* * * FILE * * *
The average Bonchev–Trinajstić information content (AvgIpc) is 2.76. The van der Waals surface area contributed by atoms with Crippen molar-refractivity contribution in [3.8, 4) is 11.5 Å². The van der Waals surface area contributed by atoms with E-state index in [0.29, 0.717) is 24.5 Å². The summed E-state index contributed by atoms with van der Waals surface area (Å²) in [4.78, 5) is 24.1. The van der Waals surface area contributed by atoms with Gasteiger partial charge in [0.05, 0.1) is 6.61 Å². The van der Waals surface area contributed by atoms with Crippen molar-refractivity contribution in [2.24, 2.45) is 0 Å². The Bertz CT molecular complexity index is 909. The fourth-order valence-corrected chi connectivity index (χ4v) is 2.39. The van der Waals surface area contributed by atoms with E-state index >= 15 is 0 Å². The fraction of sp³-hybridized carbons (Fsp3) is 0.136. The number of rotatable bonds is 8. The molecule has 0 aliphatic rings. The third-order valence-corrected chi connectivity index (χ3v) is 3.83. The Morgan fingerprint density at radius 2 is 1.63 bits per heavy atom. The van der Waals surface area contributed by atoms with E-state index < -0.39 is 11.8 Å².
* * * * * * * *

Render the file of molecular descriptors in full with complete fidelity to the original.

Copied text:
The average Bonchev–Trinajstić information content (AvgIpc) is 2.76. The van der Waals surface area contributed by atoms with Crippen molar-refractivity contribution in [3.8, 4) is 11.5 Å². The van der Waals surface area contributed by atoms with E-state index in [0.29, 0.717) is 24.5 Å². The summed E-state index contributed by atoms with van der Waals surface area (Å²) in [4.78, 5) is 24.1. The van der Waals surface area contributed by atoms with Gasteiger partial charge in [0.05, 0.1) is 6.61 Å². The van der Waals surface area contributed by atoms with Crippen molar-refractivity contribution in [2.24, 2.45) is 0 Å². The Bertz CT molecular complexity index is 909. The fourth-order valence-corrected chi connectivity index (χ4v) is 2.39. The van der Waals surface area contributed by atoms with E-state index >= 15 is 0 Å². The fraction of sp³-hybridized carbons (Fsp3) is 0.136. The number of rotatable bonds is 8. The molecule has 0 aliphatic rings. The third-order valence-corrected chi connectivity index (χ3v) is 3.83. The Morgan fingerprint density at radius 2 is 1.63 bits per heavy atom. The van der Waals surface area contributed by atoms with E-state index < -0.39 is 11.8 Å².